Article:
Liberal Democrats: Ban water company bosses’ bonuses until sewage discharges end

England’s water company bosses have awarded themselves almost £27 million in bonuses over the past two years despite pumping out raw sewage into waterways 1,000 times a day, the Liberal Democrats have revealed.

Analysis of Companies House records by the Liberal Democrats shows that executives at England’s water and sewage companies were paid £48 million in 2020 and 2021, including £27.6 million in bonuses, benefits and incentives.

The eye-watering executive pay packets and company profits were made despite the Environment Agency reporting nearly 772,000 sewage dumping events taking place in 2020 and 2021 alone, or over 1,000 per day.

The Liberal Democrats are calling on the Government to ban new bonuses for water company executives until sewage offences are brought to an end. The party is also calling on water company bosses to hand back last year’s bonuses and for the funds to be used to clean up rivers and lakes that have been polluted by sewage.

United Utilities, who were responsible for the most spills over 2020 and 2021, paid bonuses of nearly £6 million. Severn Trent awarded their execs £5.5 million in bonuses while dumping sewage 120,000 times. Meanwhile, Yorkshire Water, who dumped sewage 135,000 times, handed out bonuses of £3.3 million.

The Liberal Democrats have previously called for a Sewage Tax on the profits of water companies, to fund the cleaning up of waterways polluted by sewage. Analysis by the party suggests water companies made a staggering £2.7 billion in operating profits in 2020/21.

Liberal Democrat Leader Ed Davey said:

The Conservatives are allowing water companies to pump raw sewage into our precious rivers and lakes while awarding themselves obscene bonuses. Just like the millions paid out to bankers during the financial crisis, the public will find this hard to stomach.

Liberal Democrat plans for a sewage bonus ban would stop water company execs being paid a penny in bonuses more until our waterways are protected from sewage dumps. These bosses should be made to hand back the millions of pounds already received in bonuses to help clean up their mess.

It’s time to send a message to the Conservatives that they cannot let water company bosses get away with pumping raw sewage into our rivers and beaches any longer. Every vote for the Liberal Democrats in May is a vote for a strong local champion who will stand up for their local community, clean rivers and countryside.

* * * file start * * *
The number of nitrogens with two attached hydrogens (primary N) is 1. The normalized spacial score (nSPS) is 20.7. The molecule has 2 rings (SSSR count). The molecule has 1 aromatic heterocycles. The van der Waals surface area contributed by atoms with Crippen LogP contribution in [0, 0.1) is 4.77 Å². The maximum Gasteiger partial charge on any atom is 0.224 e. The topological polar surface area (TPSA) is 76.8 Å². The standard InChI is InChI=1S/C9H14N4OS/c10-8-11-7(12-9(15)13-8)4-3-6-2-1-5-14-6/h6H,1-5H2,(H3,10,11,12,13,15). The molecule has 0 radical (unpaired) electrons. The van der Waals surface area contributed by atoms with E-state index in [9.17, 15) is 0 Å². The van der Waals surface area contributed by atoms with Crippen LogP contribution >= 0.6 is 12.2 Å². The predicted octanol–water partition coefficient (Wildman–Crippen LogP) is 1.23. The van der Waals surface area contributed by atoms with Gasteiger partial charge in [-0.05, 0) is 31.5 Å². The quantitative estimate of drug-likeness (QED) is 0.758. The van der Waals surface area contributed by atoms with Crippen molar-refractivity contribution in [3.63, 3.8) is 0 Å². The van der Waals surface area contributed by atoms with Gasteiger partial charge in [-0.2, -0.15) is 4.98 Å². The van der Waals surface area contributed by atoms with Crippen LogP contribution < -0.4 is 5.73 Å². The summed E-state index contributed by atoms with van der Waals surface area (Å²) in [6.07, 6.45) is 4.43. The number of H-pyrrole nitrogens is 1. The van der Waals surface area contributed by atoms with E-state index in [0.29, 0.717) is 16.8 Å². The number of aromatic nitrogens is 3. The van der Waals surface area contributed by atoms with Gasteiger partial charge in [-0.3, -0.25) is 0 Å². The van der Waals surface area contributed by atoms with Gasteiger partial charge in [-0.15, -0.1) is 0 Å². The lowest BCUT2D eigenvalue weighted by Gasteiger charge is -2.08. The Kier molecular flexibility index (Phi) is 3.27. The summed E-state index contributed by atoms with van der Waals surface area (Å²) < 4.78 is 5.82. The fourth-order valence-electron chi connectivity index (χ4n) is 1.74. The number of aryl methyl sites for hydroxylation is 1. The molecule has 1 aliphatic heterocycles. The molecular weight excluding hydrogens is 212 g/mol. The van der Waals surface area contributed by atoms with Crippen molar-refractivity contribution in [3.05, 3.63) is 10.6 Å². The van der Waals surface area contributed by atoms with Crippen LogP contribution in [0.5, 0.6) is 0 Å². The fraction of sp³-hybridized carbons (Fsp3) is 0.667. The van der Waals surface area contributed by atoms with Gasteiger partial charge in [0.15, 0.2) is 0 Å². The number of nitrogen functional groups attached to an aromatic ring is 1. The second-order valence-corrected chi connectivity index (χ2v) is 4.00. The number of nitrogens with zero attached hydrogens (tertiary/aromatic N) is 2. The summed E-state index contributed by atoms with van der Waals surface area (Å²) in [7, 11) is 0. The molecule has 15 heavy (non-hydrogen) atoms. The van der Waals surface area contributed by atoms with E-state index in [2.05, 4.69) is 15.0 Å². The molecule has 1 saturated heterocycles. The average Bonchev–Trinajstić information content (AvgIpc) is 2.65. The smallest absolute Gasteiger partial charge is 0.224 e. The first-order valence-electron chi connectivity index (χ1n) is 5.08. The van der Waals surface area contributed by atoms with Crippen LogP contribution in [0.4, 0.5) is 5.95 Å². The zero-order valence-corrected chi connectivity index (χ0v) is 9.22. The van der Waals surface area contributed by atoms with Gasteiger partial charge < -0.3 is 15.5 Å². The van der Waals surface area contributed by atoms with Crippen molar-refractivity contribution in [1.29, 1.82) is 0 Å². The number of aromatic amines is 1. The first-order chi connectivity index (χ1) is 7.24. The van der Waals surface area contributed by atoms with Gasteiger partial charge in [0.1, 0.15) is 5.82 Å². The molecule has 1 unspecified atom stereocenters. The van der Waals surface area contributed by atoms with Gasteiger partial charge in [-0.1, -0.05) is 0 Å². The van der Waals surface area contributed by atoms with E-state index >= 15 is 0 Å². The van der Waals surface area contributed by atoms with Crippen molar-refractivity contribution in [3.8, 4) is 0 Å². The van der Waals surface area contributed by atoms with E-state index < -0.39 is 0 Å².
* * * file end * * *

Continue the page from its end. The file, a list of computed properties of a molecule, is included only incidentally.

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  • Maurice Leeke 19th Apr '22 - 12:44am

    Could we also ban dividend payments within 18 months of a pollution incident while we are at it. If water companies are polluting they should be investing in their infrastructure not rewarding their shareholders imho.

  • Ed Davey is right to blame government inaction for the failure to address the problem of sewage outflows, but where is Ofwat in all this? Its website says that “as part of our price review process, we ringfence investment for environmental initiatives and ensure water companies deliver environmental improvements efficiently, using our regulatory tools to make sure they prioritise this,” and that correctly describes its role: owners of regulated utilities are not free agents. Regulators have far-reaching powers, and can impose unlimited penalties if targets aren’t met.
    As well as banning bonuses for the water companies, we need to sack those in the Ofwat Executive who have been asleep at the wheel.

  • Mick Taylor 19th Apr '22 - 8:29am

    When will the party get its head out of the sand and realise that private companies won’t deliver water and sewerage services properly. State ownership is the only solution. Only publicly run water companies will deliver fir the public not shareholder

  • @ Mick Taylor. Quite right and I’d add the so called Royal Mail (and possibly the nuclear power industry) to the list.

  • Steve Trevethan 19th Apr '22 - 10:08am

    How can we be certain that any sewage tax costs are not passed on to citizens?
    Might, as stated by Mr Taylor, the return of the company to community control be a worthwhile approach?

  • @DavidRaw. I’d add railways too. Approaching half the network is already being run by state agencies and, at least on the Northern franchise and LNER, significantly better than the previous private company.
    Time to get away from the Tory stereotypes of nationalised industries and make public services work for the public and not for shareholders.

  • Debates about privatisation vs nationalisation are sterile and redundant and the preoccupation of the Labour left. Both the state and the market can fail. We need new and innovative ideas instead.

    For utilities I would favour creating public benefit companies who would be allowed to make a limited profit but with oversight by regional citizens boards.

  • @ Mick Taylor. Agreed, and would add that as long ago as 1919 this might have happened but for the fact that a certain Ll.G. was in Coalition with the Tories. There are plenty of lessons to be learned from history – more recently and long ago.

  • Jason Connor 19th Apr '22 - 12:55pm